• 62
  • A. B. Kurepin
    • 62
  • A. Kuryakin
    • 106
  • S. Kushpil
    • 94
  • M. J. Kweon
    • 60
  • Y. Kwon
    • 144
  • S. L. La Pointe
    • 40
  • P. La Rocca
    • 30
  • C. Lagana Fernandes
    • 118
  • Y. S. Lai
    • 80
  • I. Lakomov
    • 36
  • R. Langoy
    • 121
  • K. Lapidus
    • 143
  • C. Lara
    • 74
  • A. Lardeux
    • 23
  • P. Larionov
    • 51
  • A. Lattuca
    • 28
  • E. Laudi
    • 36
  • R. Lavicka
    • 38
  • R. Lea
    • 27
  • L. Leardini
    • 102
  • S. Lee
    • 144
  • F. Lehas
    • 90
  • S. Lehner
    • 110
  • J. Lehrbach
    • 40
  • R. C. Lemmon
    • 93
  • E. Leogrande
    • 63
  • I. León Monzón
    • 117
  • P. Lévai
    • 142
  • X. Li
    • 13
  • X. L. Li
    • 7
  • J. Lien
    • 121
  • R. Lietava
    • 108
  • B. Lim
    • 20
  • S. Lindal
    • 23
  • V. Lindenstruth
    • 40
  • S. W. Lindsay
    • 125
  • C. Lippmann
    • 104
  • M. A. Lisa
    • 19
  • V. Litichevskyi
    • 44
  • A. Liu
    • 80
  • H. M. Ljunggren
    • 81
  • W. J. Llope
    • 140
  • D. F. Lodato
    • 63
  • P. I. Loenne
    • 24
  • V. Loginov
    • 92
  • C. Loizides
    • 80
    • 95
  • P. Loncar
    • 126
  • X. Lopez
    • 131
  • E. López Torres
    • 9
  • A. Lowe
    • 142
  • P. Luettig
    • 69
  • J. R. Luhder
    • 141
  • M. Lunardon
    • 31
  • G. Luparello
    • 27
    • 59
  • M. Lupi
    • 36
  • A. Maevskaya
    • 62
  • M. Mager
    • 36
  • S. M. Mahmood
    • 23
  • A. Maire
    • 133
  • R. D. Majka
    • 143
  • M. Malaev
    • 96
  • L. Malinina
    • 75
  • D. Mal’Kevich
    • 64
  • P. Malzacher
    • 104
  • A. Mamonov
    • 106
  • V. Manko
    • 88
  • F. Manso
    • 131
  • V. Manzari
    • 52
  • Y. Mao
    • 7
  • M. Marchisone
    • 73
    • 128
    • 132
  • J. Mareš
    • 67
  • G. V. Margagliotti
    • 27
  • A. Margotti
    • 53
  • J. Margutti
    • 63
  • A. Marín
    • 104
  • C. Markert
    • 116
  • M. Marquard
    • 69
  • N. A. Martin
    • 104
  • P. Martinengo
    • 36
  • J. A. L. Martinez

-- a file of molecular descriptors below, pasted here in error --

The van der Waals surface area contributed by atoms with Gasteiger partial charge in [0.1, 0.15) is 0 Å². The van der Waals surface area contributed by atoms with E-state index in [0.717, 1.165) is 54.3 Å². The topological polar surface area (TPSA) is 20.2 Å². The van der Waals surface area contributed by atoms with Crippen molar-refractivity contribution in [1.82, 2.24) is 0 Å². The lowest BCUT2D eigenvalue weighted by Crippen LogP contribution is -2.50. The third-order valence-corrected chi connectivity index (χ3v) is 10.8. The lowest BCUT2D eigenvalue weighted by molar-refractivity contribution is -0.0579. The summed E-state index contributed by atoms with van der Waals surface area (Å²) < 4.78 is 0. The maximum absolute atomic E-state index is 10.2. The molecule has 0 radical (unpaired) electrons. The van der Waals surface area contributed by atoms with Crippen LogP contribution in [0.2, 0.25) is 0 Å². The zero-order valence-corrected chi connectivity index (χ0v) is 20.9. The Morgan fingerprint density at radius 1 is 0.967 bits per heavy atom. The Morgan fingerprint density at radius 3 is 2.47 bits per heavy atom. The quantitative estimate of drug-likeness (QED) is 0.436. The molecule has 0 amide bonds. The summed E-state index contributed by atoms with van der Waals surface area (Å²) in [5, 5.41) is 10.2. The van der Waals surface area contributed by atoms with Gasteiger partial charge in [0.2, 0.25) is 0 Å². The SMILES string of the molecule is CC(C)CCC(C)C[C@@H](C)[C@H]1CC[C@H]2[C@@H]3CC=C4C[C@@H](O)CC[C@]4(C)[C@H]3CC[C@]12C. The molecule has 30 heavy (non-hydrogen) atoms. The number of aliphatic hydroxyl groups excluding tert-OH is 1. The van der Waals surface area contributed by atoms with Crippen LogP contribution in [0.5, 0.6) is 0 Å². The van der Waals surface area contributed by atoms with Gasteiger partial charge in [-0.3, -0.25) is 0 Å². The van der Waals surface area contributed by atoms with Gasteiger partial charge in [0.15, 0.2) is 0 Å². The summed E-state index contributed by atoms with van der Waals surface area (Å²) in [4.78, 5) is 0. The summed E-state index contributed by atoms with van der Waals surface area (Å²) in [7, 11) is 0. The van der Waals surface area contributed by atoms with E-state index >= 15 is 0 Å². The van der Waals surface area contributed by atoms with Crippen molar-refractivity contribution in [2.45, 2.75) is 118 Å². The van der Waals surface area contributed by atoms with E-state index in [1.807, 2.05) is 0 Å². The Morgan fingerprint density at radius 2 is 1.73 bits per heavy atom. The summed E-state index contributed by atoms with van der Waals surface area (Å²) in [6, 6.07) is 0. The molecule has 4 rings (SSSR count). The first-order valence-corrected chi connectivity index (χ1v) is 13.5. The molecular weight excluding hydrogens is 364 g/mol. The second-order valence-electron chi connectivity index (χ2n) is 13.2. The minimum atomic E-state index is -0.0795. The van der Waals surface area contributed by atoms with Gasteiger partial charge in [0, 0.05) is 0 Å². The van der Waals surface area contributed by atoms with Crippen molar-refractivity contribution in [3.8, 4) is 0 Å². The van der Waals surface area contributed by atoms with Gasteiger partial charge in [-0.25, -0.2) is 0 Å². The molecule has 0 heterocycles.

• 74
  • M. I. Martínez
    • 2
  • G. Martínez García
    • 111
  • M. Martinez Pedreira
    • 36
  • S. Masciocchi
    • 104
  • M. Masera
    • 28
  • A. Masoni
    • 54
  • L. Massacrier
    • 61
  • E. Masson
    • 111
  • A. Mastroserio
    • 52
  • A. M. Mathis
    • 103
    • 114
  • P. F. T. Matuoka
    • 118
  • A. Matyja
    • 127
  • C. Mayer
    • 115
  • J. Mazer
    • 127
  • M. Mazzilli
    • 35
  • M. A. Mazzoni
    • 57
  • F. Meddi
    • 25
  • Y. Melikyan
    • 92
  • A. Menchaca-Rocha
    • 72
  • E. Meninno
    • 32
  • J. Mercado Pérez
    • 102
  • M. Meres
    • 15
  • S. Mhlanga
    • 122
  • Y. Miake
    • 130
  • L. Micheletti
    • 28
  • M. M. Mieskolainen
    • 44
  • D. L. Mihaylov
    • 103
  • K. Mikhaylov
    • 64
    • 75
  • A. Mischke
    • 63
  • D. Miśkowiec
    • 104
  • J. Mitra
    • 138
  • C. M. Mitu
    • 68
  • N. Mohammadi
    • 36
    • 63
  • A. P. Mohanty
    • 63
  • B. Mohanty
    • 86
  • M. Mohisin Khan
    • 18
  • D. A. Moreira De Godoy
    • 141
  • L. A. P. Moreno
    • 2
  • S. Moretto
    • 31
  • A. Morreale
    • 111
  • A. Morsch
    • 36
  • V. Muccifora
    • 51
  • E. Mudnic
    • 126
  • D. Mühlheim
    • 141
  • S. Muhuri
    • 138
  • M. Mukherjee
    • 4
  • J. D. Mulligan
    • 143
  • M. G. Munhoz
    • 118
  • K. Münning
    • 43
  • M. I. A. Munoz
    • 80
  • R. H. Munzer
    • 69
  • H. Murakami
    • 129
  • S. Murray
    • 73
  • L. Musa
    • 36
  • J. Musinsky
    • 65
  • C. J. Myers
    • 123
  • J. W. Myrcha
    • 139
  • B. Naik
    • 48
  • R. Nair
    • 85
  • B. K. Nandi
    • 48
  • R. Nania
    • 11
    • 53
  • E. Nappi
    • 52
  • A. Narayan
    • 48
  • M. U. Naru
    • 16
  • H. Natal da Luz
    • 118
  • C. Nattrass
    • 127
  • S. R. Navarro
    • 2
  • K. Nayak
    • 86
  • R. Nayak
    • 48
  • T. K. Nayak
    • 138
  • S. Nazarenko
    • 106
  • R. A. Negrao De Oliveira
    • 36
    • 69
  • L. Nellen
    • 70
  • S. V. Nesbo
    • 37
  • G. Neskovic
    • 40
  • F. Ng
    • 123
  • M. Nicassio
    • 104
  • M. Niculescu
    • 68
  • J. Niedziela
    • 36
    • 139
  • B. S. Nielsen
    • 89
  • S. Nikolaev
    • 88
  • S. Nikulin
    • 88
  • V. Nikulin
    • 96
  • A. Nobuhiro
    • 45
  • F. Noferini
    • 11
    • 53
  • P. Nomokonov
    • 75
  • G. Nooren
    • 63
  • J. C. C. Noris
    • 2
  • J. Norman
    • 79
    • 125
  • A. Nyanin
    • 88
  • J. Nystrand
    • 24
  • H. Oeschler
    • 20
    • 102
  • H. Oh
    • 144
  • A. Ohlson
    • 102
  • L. Olah
    • 142
  • J. Oleniacz
    • 139
  • A. C. Oliveira Da Silva
    • 118
  • M. H. Oliver
    • 143
  • J. Onderwaater
    • 104
  • C. Oppedisano
    • 58
  • R. Orava
    • 44
  • M. Oravec
    • 113
  • A. Ortiz Velasquez
    • 70
  • A. Oskarsson
    • 81
  • J. Otwinowski
    • 115
  • K. Oyama
    • 82
  • Y. Pachmayer
    • 102
  • V. Pacik
    • 89
  • D. Pagano
    • 136
  • G. Paić
    • 70
  • P. Palni
    • 7
  • J. Pan
    • 140
  • A. K. Pandey
    • 48
  • S. Panebianco
    • 134
  • V. Papikyan
    • 1
  • P. Pareek
    • 49
  • J. Park
    • 60
  • S. Parmar